As horribly as the Quarles are suffering, they fared better than most of the survivors of workers killed on the job. There are over 4000 such fatalities each year, and most families never see a cent of compensation.
Gary and Patty continue to lobby for tougher mine safety regulations in the hope of protecting other miners.
[Photo credit: Lindsay Beyerstein, all rights reserved.]
Last night's Daily Show was classic. Jon Stewart took Mitt Romney to task for the candidate's inability to grasp why voters might be upset that he gets so much "free stuff" from the tax system--like a $77,000 tax deduction "to send his horse to the prom." Stewart was needling Romney for accepting lavish tax cuts, like a business tax credit for horse dressage expenses, while lecturing less fortunate people who look to the government for food stamps or health care.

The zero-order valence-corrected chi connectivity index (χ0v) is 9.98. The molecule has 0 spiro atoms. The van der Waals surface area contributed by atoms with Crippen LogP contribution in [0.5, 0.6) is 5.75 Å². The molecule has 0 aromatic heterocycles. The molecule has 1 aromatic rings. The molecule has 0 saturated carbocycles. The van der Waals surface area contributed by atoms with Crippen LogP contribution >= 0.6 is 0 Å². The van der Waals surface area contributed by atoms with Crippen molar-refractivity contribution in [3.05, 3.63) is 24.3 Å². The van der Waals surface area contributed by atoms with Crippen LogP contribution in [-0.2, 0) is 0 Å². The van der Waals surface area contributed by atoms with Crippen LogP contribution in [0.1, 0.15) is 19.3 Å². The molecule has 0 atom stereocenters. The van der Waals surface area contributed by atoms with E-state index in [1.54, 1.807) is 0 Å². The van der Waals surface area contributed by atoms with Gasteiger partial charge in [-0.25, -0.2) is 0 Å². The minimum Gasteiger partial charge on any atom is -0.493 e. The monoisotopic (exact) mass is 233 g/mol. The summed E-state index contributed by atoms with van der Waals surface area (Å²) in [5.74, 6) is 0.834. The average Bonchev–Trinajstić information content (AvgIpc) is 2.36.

Alex Seitz-Wald of Salon takes a critical look at the claim that labor is an effective counterweight to conservative super PACs:
On Monday, the Wall Street Journal reignited a battle over money in politics when it reported that labor unions have been spending about four times more on political activity than was previously understood. Using public disclosure forms unions filed with the Labor Department, the Journal concluded that unions have spent over $4 billion on political advocacy at all levels of government since 2005.
“The result,” the Journal explains, “is that labor could be a stronger counterweight than commonly realized to ‘super PACs’ that today raise millions from wealthy donors, in many cases to support Republican candidates and causes.”
Four billion in seven years sounds like a lot of money, but lets put it in perspective. Seitz-Wald points out that if you stack organized labor up against all sources of corporate money in politics, business outspends labor by a margin of about 15-1.
The WSJ claim is disingenuous for another reason. Conservative groups are already doing everything they can to undercut unions' abilities to spend dues on political activity. So, regardless of what they may have done in the past, their future as a counterweight to the Republican cash machine is far from certain.
[Photo credit: Blue Robot, Creative Commons.]